I have this sneaky suspicion that there is something to this regular consistent practice.
Wednesday last week D re-added supta vajrasana.
Yesterday bakasana was added <-- not that I can figure out how to "Sprung nach vorne, Balance auf den geraden Armen, die gebeugten Beine in der Luft*" nor do I have the correct / adequate strength yet. But progress is being / will be made.
And oddly enough, I'm finding supta vajrasana quite enjoyable.
Dare I say it?
I'm starting to enjoy 2nd series.
*jump forward balancing on straight arms, bend legs in the air, http://www.ashtangayoga.info/praxis/uebungsserien/intermediate-series-nadi-shodhana/item/bakasana-b/
* * *
I realize that I haven't spoken much about the workshop out in Charlottesville with John Campbell. I probably burnt out a bit on talking about it. Suffice it to say, it was an amazing experience - he truly is a fantastic teacher. Not one of those "big names," but certified and more importantly simply and honestly a solid teacher.
There was a lot of depth to what he had to say and his adjustments. And when I did pause my practice it was interesting watching him work with those there who were unfamiliar with Mysore style and the students who were more advanced. But of the two, it was really good watching/hearing him work with the beginning students. In lecture it was really good to hear him talk about the practice and the philosophy surrounding it - giving a depth to the practice which the academic in me believes is really important.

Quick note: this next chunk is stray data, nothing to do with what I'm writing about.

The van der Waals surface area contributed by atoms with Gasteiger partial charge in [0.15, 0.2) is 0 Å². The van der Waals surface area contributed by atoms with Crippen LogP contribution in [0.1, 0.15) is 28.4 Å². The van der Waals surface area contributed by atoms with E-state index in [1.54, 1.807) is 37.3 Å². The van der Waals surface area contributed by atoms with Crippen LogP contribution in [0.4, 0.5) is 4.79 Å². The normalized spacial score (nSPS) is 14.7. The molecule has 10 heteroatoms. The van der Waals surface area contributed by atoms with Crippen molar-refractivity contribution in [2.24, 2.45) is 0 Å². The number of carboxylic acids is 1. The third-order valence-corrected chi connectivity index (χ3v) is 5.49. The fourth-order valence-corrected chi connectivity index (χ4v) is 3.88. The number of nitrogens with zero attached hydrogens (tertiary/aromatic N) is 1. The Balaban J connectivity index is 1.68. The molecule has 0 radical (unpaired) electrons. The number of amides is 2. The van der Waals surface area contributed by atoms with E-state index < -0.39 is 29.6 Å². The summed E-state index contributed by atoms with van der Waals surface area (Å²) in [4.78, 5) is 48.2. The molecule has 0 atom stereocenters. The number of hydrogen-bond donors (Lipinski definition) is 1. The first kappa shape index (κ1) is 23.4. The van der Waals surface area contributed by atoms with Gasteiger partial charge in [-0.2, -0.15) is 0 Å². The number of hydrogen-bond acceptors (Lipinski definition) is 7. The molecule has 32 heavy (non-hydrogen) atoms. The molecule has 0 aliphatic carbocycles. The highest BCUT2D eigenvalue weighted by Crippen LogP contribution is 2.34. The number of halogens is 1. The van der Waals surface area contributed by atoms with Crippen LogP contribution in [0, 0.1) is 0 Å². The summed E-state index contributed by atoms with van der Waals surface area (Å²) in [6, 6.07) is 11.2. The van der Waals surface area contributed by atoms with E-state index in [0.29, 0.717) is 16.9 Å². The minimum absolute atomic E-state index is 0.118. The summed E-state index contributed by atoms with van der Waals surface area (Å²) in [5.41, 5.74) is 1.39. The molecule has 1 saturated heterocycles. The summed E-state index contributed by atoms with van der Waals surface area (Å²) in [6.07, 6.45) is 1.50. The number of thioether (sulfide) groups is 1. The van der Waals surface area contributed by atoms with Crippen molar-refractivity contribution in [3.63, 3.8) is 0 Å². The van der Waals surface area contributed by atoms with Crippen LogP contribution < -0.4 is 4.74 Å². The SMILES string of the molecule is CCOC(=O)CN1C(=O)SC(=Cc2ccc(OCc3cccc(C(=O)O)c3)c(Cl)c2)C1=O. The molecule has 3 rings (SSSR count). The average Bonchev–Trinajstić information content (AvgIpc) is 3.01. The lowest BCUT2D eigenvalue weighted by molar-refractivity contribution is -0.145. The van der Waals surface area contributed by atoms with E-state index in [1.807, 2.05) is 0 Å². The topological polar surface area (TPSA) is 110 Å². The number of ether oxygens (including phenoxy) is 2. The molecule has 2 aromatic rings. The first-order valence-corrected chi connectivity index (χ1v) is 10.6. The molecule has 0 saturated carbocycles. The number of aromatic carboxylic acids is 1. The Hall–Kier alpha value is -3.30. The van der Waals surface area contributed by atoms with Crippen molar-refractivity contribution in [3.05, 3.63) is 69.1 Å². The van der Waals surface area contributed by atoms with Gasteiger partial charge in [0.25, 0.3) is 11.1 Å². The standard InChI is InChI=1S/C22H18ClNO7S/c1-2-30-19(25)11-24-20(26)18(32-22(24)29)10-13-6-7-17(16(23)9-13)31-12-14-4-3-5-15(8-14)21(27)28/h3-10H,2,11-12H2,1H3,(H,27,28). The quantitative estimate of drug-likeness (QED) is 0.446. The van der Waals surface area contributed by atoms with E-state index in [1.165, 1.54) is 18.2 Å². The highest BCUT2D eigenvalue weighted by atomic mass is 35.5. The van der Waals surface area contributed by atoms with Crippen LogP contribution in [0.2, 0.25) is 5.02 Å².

He talked a bit about how he goes about teaching Mysore style - really taking the time, spending the time to lay the foundation for the rest of the system. First week is sun-salutations A/B and the basic finishing postures. Period. Then going in to how this is a very conservative system, rooted in how things were traditionally/culturally taught - by pure memorization, something that is not valued in contemporary society. A lost art if you will. He gave the example of young children in India begin taught the Vedas, before they could even begin to fathom their meanings they learn the exact words and the exact pronunciations and intonations (like learning the vinyasas). Which of course also lends itself to learning Sanskrit and going back to the original texts to be able to understand the nuance of word and phrase choice.
In terms of asana there were nuance differences, but such is the nature of this practice or any other practice. A student picks up the habits and nuance of their teacher whether they like it or not, ultimate fidelity will always be lost unless going to "original" source material.
His work with me on tiriang mukhottanasana (a/k/a chakra bhandasana) on the Saturday was amazing and still dumbfounds me that my body/back could get that depth. He had me ultimately at my upper calves, straight legs standing by lightly holding me up by his fore and middle fingers pressed lightly on each ASIS. He really exploited my back flexibility by use of breath. I wasn't cranked and yanked into the pose. Of course, I freaked out and my breath got choked when I realized where I was and sprung up slightly bewildered.
Ultimately, the weekend showed just how important the correct vinyasas with solid breath are as the mechanisms for delivering a solid asana within the sequence.